There's something self-referential when you see James D'Arcy walk around in a desolate environment dressed in an orange hazmat suit. Given the current climate (which needs no further explanation), the idea of a world forced to stay indoors and remain connected to technology (not because of COVID but because of toxic sunlight) feels like a promising premise. Yet despite its lofty ambitions, it never reaches the heights it desperately wants to achieve.
The best way to describe LX 2048 (in a title that feels like a homage to George Lucas's THX 1138) is a hodgepodge of sci-fi concepts and ideas, lumbered together with a Black Mirror-esque social commentary and satire. Humanity is replaced by cloned versions of themselves after they die, equipped with the protection of being immune from the deadly sunlight. The surviving few (who have yet to make that change) live an artificial life indoors, recreating their lives online with VR headsets that could easily be a PS5 accessory. And amid this social upheaval is Adam Bird (James D'Arcy), someone who's willing to maintain social interaction in the real world by going into the office every single day – no matter how futile that is. That's until he discovers he's dying from a heart condition and suddenly has to get his affairs in order before his ‘clone' is activated upon his death.
There's an aspect of validity in what writer and director Guy Moshe is articulating. Some would take issue with its low budget quality, and its limitations are hard to bypass. LX 2048 doesn't spend the time delving into its dystopian landscape, leaving its audiences with more questions than answers. Instead, it's more interested in the conversations it evokes about social identity and our relationships with technology – for better or for worse.
What the film eventually becomes is a slow descent into a self-conscious, techno-paranoia-infused delirium, evolving into a one-man stage show act with D'Arcy pouring every social anxiety, insecurity, and existential crisis onto the screen. The irony is not lost in LX 2048 with Moshe's comparative case. Where it seems Adam has a ‘heart' (subjective), the rest of the planet is devoid of it, where empathy has been reduced to a disconnected, desensitised, uncompassionate, and cruel way of life, absent of any moral judgement. In other words, if the toxic environment of Twitter was turned into a film, Moshe's LX 2048 covers that territory. In that same melting pot, Moshe throws in the fallacies of living in a superficial world, bounded by corporate insurance policies where your clone can be upgraded to the ‘best version of you', removing any natural insecurities or character defaults. Or in one scene which Adam discovers, improve your sexual anatomy.
And to Moshe's credit, he tries to give the film a level of consequence. In LX 2048, it's brought to heightened fruition with Adam having a digital affair with Maria (Gabrielle Cassi), instigating that he has more connection with her than his wife Renna (Anna Brewster) and their three kids. It effectively destroys his marriage, setting off a downward spiral of rapid pitfalls of the system.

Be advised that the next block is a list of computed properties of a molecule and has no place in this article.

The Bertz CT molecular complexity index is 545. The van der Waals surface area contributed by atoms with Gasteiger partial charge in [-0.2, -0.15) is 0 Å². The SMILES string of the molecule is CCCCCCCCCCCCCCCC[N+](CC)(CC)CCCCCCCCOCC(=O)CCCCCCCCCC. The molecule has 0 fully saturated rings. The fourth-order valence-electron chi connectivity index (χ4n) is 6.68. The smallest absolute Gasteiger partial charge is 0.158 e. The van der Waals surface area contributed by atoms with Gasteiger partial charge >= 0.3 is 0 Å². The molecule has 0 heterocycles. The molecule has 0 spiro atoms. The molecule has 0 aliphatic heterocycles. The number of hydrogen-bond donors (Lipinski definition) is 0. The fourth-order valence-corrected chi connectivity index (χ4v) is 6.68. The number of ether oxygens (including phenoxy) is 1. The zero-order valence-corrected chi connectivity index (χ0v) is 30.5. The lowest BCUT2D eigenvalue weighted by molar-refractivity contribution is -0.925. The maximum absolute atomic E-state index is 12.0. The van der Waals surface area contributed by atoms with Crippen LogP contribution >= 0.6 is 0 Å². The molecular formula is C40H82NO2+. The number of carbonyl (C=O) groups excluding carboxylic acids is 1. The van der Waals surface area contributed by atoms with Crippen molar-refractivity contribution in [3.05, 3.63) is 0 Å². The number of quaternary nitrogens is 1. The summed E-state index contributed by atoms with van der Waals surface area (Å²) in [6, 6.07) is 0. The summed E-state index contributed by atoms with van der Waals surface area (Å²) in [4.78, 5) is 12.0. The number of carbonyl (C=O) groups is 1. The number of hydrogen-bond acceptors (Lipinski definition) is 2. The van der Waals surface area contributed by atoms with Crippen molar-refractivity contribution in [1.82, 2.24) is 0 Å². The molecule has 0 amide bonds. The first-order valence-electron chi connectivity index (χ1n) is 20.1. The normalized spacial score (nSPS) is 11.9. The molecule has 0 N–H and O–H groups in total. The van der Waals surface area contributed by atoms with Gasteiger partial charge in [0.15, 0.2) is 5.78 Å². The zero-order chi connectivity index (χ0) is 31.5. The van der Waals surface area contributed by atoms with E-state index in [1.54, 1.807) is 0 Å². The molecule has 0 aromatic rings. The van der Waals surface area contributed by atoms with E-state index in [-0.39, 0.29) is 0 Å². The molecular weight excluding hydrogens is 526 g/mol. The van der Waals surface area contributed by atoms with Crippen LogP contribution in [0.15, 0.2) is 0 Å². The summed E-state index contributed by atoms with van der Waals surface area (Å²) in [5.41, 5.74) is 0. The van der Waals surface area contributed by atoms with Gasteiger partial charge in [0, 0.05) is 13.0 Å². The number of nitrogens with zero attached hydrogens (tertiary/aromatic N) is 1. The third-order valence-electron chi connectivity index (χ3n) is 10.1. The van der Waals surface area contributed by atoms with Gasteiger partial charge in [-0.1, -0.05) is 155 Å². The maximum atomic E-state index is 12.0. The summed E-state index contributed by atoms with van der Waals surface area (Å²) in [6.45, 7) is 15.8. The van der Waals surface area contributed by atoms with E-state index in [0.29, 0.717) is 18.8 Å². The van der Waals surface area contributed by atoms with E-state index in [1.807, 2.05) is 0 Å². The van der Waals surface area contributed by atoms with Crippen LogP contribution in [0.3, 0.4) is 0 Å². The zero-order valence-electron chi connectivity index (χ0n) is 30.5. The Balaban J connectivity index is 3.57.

The problem is, for all its quirks and eccentricities, it never makes a coherent argument that it can stick to. It's a film which has plenty to say about our societal dependence on technology, but it's buried underneath its muddled plot and heavy exposition. There's a lot going on, and it's not helped by its choice of dragged-out conversations that overpowers its audience into a pit of restlessness or its uneven (and occasionally, non-linear) editing. But for a film that lasts for one hour and forty-three minutes, it takes a while to get going. And when I mean a while, it's severe, monotonously plodding along at a slow pace before unleashing a bonkers third act.
For an interesting concept, it manages to sap away the energy it desperately needs to maintain attention. D'Arcy's character-driven performance as Adam is befittingly over the top in playing a character who is not immune from the techno hypocrisy. The powerhouse presence of Delroy Lindo as the conspiracy-fuelled Donald Stein helps bring the star quality despite the abruptness of his character arc. Yet somehow, it's not enough to redeem it.
Perhaps it would have worked better as a TV show. Because there's no escaping the wasted potential in LX 2048, where the confidence is evident in its themes, but not in its convoluted execution. More often than none, it overthinks or overcomplicates its concept. But by doing so, despite its oddball mechanics, it leaves the film disappointingly flat.
Dir: Guy Moshe
Scr: Guy Moshe
Prd: Guy Moshe, Karolis Malinauskas, Linas Pozera, Pedro Tarantino & Matthew G. Zamias
DOP: Thomas Buelens
Music: Sarah DeCourcy, Erez Moshe & Ian Richter
Runtime: 105 minutes
Dazzler Media presents new dystopian sci-fi LX 2048 coming to Blu-ray, DVD & Digital from 25th January 2021.